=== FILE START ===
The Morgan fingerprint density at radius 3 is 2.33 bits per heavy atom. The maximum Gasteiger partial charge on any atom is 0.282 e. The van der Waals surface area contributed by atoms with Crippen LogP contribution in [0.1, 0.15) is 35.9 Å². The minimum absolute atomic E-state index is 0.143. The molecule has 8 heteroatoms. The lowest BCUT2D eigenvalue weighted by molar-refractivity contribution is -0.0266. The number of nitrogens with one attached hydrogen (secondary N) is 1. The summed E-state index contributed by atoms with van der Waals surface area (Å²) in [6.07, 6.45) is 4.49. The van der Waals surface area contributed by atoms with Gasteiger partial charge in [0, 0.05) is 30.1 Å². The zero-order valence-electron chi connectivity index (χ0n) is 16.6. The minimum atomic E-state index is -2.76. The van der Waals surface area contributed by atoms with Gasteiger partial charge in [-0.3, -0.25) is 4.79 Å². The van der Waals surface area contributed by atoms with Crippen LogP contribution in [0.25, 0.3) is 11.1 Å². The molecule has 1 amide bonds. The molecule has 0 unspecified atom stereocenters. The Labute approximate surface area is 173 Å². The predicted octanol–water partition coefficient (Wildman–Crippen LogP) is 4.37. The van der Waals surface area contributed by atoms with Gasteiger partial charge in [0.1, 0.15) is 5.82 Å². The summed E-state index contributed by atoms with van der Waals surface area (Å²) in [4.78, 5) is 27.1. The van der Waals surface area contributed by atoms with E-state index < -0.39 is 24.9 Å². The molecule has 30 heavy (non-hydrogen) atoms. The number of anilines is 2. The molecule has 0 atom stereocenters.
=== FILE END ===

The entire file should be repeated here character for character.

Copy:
The Morgan fingerprint density at radius 3 is 2.33 bits per heavy atom. The maximum Gasteiger partial charge on any atom is 0.282 e. The van der Waals surface area contributed by atoms with Crippen LogP contribution in [0.1, 0.15) is 35.9 Å². The minimum absolute atomic E-state index is 0.143. The molecule has 8 heteroatoms. The lowest BCUT2D eigenvalue weighted by molar-refractivity contribution is -0.0266. The number of nitrogens with one attached hydrogen (secondary N) is 1. The summed E-state index contributed by atoms with van der Waals surface area (Å²) in [6.07, 6.45) is 4.49. The van der Waals surface area contributed by atoms with Gasteiger partial charge in [0, 0.05) is 30.1 Å². The zero-order valence-electron chi connectivity index (χ0n) is 16.6. The minimum atomic E-state index is -2.76. The van der Waals surface area contributed by atoms with Gasteiger partial charge in [-0.3, -0.25) is 4.79 Å². The van der Waals surface area contributed by atoms with Crippen LogP contribution in [0.25, 0.3) is 11.1 Å². The molecule has 1 amide bonds. The molecule has 0 unspecified atom stereocenters. The Labute approximate surface area is 173 Å². The predicted octanol–water partition coefficient (Wildman–Crippen LogP) is 4.37. The van der Waals surface area contributed by atoms with Gasteiger partial charge in [0.1, 0.15) is 5.82 Å². The summed E-state index contributed by atoms with van der Waals surface area (Å²) in [4.78, 5) is 27.1. The van der Waals surface area contributed by atoms with E-state index < -0.39 is 24.9 Å². The molecule has 30 heavy (non-hydrogen) atoms. The number of anilines is 2. The molecule has 0 atom stereocenters.